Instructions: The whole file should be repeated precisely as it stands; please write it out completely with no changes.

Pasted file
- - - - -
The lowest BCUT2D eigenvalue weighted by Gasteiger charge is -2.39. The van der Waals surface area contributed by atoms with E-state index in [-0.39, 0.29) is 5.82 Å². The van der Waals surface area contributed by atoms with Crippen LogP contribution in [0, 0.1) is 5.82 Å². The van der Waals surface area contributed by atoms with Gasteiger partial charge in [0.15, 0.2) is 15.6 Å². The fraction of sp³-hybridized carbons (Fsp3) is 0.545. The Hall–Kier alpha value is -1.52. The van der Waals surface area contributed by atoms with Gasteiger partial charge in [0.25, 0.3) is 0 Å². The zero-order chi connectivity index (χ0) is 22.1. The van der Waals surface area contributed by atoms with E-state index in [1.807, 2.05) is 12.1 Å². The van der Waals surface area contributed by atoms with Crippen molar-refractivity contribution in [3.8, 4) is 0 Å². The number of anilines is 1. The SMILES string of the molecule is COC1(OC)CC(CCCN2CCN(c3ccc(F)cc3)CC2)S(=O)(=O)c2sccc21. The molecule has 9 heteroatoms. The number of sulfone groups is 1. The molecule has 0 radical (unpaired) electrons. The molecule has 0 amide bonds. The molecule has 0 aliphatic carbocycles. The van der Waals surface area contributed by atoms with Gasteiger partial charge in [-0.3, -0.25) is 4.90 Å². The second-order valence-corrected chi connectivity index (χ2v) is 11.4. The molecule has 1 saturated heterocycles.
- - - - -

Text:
The lowest BCUT2D eigenvalue weighted by Gasteiger charge is -2.39. The van der Waals surface area contributed by atoms with E-state index in [-0.39, 0.29) is 5.82 Å². The van der Waals surface area contributed by atoms with Crippen LogP contribution in [0, 0.1) is 5.82 Å². The van der Waals surface area contributed by atoms with Gasteiger partial charge in [0.15, 0.2) is 15.6 Å². The fraction of sp³-hybridized carbons (Fsp3) is 0.545. The Hall–Kier alpha value is -1.52. The van der Waals surface area contributed by atoms with Gasteiger partial charge in [0.25, 0.3) is 0 Å². The zero-order chi connectivity index (χ0) is 22.1. The van der Waals surface area contributed by atoms with E-state index in [1.807, 2.05) is 12.1 Å². The van der Waals surface area contributed by atoms with Crippen molar-refractivity contribution in [3.8, 4) is 0 Å². The number of anilines is 1. The SMILES string of the molecule is COC1(OC)CC(CCCN2CCN(c3ccc(F)cc3)CC2)S(=O)(=O)c2sccc21. The molecule has 9 heteroatoms. The number of sulfone groups is 1. The molecule has 0 radical (unpaired) electrons. The molecule has 0 amide bonds. The molecule has 0 aliphatic carbocycles. The van der Waals surface area contributed by atoms with Gasteiger partial charge in [-0.3, -0.25) is 4.90 Å². The second-order valence-corrected chi connectivity index (χ2v) is 11.4. The molecule has 1 saturated heterocycles.